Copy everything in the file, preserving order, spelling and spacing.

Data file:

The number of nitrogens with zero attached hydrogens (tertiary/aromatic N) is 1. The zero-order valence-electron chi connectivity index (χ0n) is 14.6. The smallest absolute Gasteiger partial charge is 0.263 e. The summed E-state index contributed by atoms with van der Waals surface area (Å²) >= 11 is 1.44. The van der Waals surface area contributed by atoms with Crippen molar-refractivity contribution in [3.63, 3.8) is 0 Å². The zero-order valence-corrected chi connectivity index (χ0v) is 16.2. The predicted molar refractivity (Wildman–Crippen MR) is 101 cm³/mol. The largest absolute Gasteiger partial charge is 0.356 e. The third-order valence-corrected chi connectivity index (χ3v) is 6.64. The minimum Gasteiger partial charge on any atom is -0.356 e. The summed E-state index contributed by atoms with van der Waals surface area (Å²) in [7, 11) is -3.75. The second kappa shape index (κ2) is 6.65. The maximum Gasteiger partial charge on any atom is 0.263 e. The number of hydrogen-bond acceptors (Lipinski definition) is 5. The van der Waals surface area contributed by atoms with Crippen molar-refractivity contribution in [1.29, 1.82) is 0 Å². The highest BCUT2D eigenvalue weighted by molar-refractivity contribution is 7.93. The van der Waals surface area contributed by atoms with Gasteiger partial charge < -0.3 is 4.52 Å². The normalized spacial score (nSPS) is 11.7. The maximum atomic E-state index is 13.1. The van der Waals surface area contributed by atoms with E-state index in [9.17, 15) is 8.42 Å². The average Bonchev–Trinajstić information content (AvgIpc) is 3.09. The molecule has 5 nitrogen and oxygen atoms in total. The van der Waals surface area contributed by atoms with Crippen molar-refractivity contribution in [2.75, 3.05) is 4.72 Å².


The number of nitrogens with zero attached hydrogens (tertiary/aromatic N) is 1. The zero-order valence-electron chi connectivity index (χ0n) is 14.6. The smallest absolute Gasteiger partial charge is 0.263 e. The summed E-state index contributed by atoms with van der Waals surface area (Å²) >= 11 is 1.44. The van der Waals surface area contributed by atoms with Crippen molar-refractivity contribution in [3.63, 3.8) is 0 Å². The zero-order valence-corrected chi connectivity index (χ0v) is 16.2. The predicted molar refractivity (Wildman–Crippen MR) is 101 cm³/mol. The largest absolute Gasteiger partial charge is 0.356 e. The third-order valence-corrected chi connectivity index (χ3v) is 6.64. The minimum Gasteiger partial charge on any atom is -0.356 e. The summed E-state index contributed by atoms with van der Waals surface area (Å²) in [7, 11) is -3.75. The second kappa shape index (κ2) is 6.65. The maximum Gasteiger partial charge on any atom is 0.263 e. The number of hydrogen-bond acceptors (Lipinski definition) is 5. The van der Waals surface area contributed by atoms with Crippen molar-refractivity contribution in [1.29, 1.82) is 0 Å². The highest BCUT2D eigenvalue weighted by molar-refractivity contribution is 7.93. The van der Waals surface area contributed by atoms with Gasteiger partial charge < -0.3 is 4.52 Å². The normalized spacial score (nSPS) is 11.7. The maximum atomic E-state index is 13.1. The van der Waals surface area contributed by atoms with E-state index in [9.17, 15) is 8.42 Å². The average Bonchev–Trinajstić information content (AvgIpc) is 3.09. The molecule has 5 nitrogen and oxygen atoms in total. The van der Waals surface area contributed by atoms with Crippen molar-refractivity contribution in [2.75, 3.05) is 4.72 Å².